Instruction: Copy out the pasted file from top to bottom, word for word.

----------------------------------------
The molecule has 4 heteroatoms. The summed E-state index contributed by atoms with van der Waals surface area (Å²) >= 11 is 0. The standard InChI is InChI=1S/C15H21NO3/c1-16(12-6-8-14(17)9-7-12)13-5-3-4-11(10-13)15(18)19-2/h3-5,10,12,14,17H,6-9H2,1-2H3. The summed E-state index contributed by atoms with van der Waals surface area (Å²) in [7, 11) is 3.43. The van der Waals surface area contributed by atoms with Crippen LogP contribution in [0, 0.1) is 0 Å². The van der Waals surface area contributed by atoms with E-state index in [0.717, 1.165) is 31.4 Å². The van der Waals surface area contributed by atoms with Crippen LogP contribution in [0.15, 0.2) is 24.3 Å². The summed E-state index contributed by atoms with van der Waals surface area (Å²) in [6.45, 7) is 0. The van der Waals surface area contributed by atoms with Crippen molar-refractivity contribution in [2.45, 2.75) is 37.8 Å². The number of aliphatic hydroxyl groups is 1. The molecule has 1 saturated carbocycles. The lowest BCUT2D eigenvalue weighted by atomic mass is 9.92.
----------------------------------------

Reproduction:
The molecule has 4 heteroatoms. The summed E-state index contributed by atoms with van der Waals surface area (Å²) >= 11 is 0. The standard InChI is InChI=1S/C15H21NO3/c1-16(12-6-8-14(17)9-7-12)13-5-3-4-11(10-13)15(18)19-2/h3-5,10,12,14,17H,6-9H2,1-2H3. The summed E-state index contributed by atoms with van der Waals surface area (Å²) in [7, 11) is 3.43. The van der Waals surface area contributed by atoms with Crippen LogP contribution in [0, 0.1) is 0 Å². The van der Waals surface area contributed by atoms with E-state index in [0.717, 1.165) is 31.4 Å². The van der Waals surface area contributed by atoms with Crippen LogP contribution in [0.15, 0.2) is 24.3 Å². The summed E-state index contributed by atoms with van der Waals surface area (Å²) in [6.45, 7) is 0. The van der Waals surface area contributed by atoms with Crippen molar-refractivity contribution in [2.45, 2.75) is 37.8 Å². The number of aliphatic hydroxyl groups is 1. The molecule has 1 saturated carbocycles. The lowest BCUT2D eigenvalue weighted by atomic mass is 9.92.